From the Arizona Daily Star Saturday, Feb. 21, 1925:


Experts From All Over U.S. Here For First Rodeo in City's History

"I have seen many rodeos, but never one that drew so many of the best boys in the game as the Tucson event," said Johnny Mullin, ... who is aiding Sid Simpson and Ed Echols in handling the Fiesta de los Vaqueros at the Santa Catalina field this afternoon, tomorrow and Monday.

All week long the contestants have been arriving for the events, and among the ones now in the city are the "top hands" of the riders, ropers and bulldoggers of the United States. In the groups are many who accompanied Tex Austin to the International Rodeo at the Wembley Stadium at London last year, where they represented the United States in competition with the best cattlemen of the world.


The growing list of bulldoggers - a "dangerous, spectacular sport" -  included contestants from Texas, Oklahoma and New Mexico. Billy Kingham, of Cheyenne, Wyoming, was considered one of the best in the business and a leader in his class.

Some other contestants of note:

Among the many notables that are gracing Tucson at present — waiting for the opening event, when the first gun of the three-day Rodeo will be fired is Chief Hawk, chief of a tribe of Pueblo Indians that arrived today from the Taos reservation at Taos, New Mexico.

The chief comes to Tucson to win the prize in the bronc riding event and the bulldogging contest.

Those that have seen him work say that his competitors will have a hard time in keeping up with him. He has repeatedly taken both first and second money at many events here in the southwest.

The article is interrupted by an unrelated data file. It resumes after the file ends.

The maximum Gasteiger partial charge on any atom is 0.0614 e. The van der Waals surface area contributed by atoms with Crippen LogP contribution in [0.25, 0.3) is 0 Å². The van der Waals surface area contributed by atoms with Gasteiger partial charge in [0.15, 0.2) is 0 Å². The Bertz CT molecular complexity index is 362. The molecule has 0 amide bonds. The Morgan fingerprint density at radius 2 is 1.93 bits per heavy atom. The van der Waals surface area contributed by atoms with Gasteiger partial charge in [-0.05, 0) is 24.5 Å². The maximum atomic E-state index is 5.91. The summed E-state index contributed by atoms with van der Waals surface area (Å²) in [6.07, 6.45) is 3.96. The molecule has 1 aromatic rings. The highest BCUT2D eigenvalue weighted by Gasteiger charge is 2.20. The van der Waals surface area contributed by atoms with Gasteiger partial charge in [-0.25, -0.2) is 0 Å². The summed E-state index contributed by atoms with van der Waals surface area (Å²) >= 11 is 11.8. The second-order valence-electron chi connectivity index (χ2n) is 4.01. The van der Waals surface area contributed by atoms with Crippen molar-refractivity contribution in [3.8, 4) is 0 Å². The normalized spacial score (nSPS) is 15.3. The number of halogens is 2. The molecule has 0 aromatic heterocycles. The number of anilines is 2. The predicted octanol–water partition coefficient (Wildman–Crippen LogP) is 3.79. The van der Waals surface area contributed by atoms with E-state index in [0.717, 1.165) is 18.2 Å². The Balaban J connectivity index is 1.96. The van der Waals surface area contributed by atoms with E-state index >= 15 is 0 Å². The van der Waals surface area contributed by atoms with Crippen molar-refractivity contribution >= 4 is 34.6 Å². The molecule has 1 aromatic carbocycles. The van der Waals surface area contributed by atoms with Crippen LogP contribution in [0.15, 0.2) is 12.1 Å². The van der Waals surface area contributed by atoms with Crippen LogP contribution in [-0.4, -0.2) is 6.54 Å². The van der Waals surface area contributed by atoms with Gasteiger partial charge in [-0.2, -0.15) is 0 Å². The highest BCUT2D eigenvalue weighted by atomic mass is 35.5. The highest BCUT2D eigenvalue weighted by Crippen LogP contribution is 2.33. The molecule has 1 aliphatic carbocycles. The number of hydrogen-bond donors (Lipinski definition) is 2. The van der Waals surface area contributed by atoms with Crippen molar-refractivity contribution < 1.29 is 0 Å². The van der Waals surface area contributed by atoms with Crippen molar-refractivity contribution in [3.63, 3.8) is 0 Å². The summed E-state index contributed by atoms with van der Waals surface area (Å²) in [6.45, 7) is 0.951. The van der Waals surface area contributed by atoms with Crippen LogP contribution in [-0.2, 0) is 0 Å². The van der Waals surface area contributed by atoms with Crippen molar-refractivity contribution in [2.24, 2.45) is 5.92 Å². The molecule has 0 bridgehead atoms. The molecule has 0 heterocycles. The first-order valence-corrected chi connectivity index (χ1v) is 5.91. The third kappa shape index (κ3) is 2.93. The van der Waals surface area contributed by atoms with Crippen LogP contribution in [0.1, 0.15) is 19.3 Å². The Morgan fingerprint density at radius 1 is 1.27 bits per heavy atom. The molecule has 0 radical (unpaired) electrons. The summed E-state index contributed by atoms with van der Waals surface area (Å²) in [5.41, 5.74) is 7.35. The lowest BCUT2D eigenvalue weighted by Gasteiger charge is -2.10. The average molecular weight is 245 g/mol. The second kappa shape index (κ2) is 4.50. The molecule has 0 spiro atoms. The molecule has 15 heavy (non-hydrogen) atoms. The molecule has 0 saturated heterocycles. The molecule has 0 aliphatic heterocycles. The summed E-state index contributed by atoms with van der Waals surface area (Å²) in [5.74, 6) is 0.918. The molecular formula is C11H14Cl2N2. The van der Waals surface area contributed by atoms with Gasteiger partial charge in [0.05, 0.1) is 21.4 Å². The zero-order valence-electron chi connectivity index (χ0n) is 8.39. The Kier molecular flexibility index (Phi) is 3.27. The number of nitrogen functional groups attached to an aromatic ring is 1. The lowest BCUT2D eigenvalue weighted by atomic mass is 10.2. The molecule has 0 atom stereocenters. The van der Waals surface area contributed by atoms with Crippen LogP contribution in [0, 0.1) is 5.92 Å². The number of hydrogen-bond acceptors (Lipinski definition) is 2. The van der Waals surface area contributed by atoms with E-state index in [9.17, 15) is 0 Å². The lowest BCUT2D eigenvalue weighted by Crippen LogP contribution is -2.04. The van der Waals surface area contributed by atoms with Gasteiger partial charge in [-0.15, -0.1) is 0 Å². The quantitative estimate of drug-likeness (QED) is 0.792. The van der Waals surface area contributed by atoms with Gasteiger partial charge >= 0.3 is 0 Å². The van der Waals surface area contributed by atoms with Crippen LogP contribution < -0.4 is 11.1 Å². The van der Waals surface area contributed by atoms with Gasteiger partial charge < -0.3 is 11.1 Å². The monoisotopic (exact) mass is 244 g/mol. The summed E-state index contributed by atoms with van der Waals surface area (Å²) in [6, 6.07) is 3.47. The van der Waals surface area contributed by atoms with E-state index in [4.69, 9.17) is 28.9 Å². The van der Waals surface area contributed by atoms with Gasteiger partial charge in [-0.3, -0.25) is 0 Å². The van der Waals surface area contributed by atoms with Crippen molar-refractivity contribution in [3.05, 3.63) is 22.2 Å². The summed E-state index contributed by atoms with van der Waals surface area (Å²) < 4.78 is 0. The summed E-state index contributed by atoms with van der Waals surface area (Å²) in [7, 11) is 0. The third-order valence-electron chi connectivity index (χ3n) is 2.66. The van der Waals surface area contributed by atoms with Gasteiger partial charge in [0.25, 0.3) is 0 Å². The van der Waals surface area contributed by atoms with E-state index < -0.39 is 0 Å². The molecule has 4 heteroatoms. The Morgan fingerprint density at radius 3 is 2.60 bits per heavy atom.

Among the contestants were some ladies, of course:

Known in private life as Mrs. Mike Hastings, wife of the stellar bulldogger, who will work in the Tucson rodeo, Fox Hastings is noted in her own right as a rider and bulldogger, in fact, believed to be the only woman bulldogger in the rodeo game.

Traveling overland from Fort Worth, Texas, where they attended the stock show, Mike and Fox Hastings arrived in Tucson in their roadster with the pet mount of Mike traveling behind in a trailer. The pony, an intelligent little strawberry roan, will take his part in the program this afternoon when Mike starts from the line to catch his steer in the arena for one of the most spectacular feats of any rodeo, the bulldogging.


And what rodeo would be complete without a clown?

Seated in the middle of a wild eyed pitching steer, Red Sublette, who with his famous trick mule, Sparkplug, appears at the Tucson rodeo this afternoon, is as comfortable as the ordinary mortal in an easy chair. At least, so he says.

The cowboy clown, who with his drollery has amused two continents, has but recently return from the trip to Europe, which he made as a feature of the mammoth rodeo put on at the Wemberly (sic) Stadium in London by Tex Austin.

Sublette, who is the most famous rodeo clown in the United States today, has a long record of successful performances in many different shows and is well known all over the west as a good entertainer both by the cattlemen who know him personally and by his audiences who have never seen him without the "hick" makeup with which he enters the arena.


Tomorrow: Bulldogging from an automobile, and rodeos inspire even the British to enthusiasm.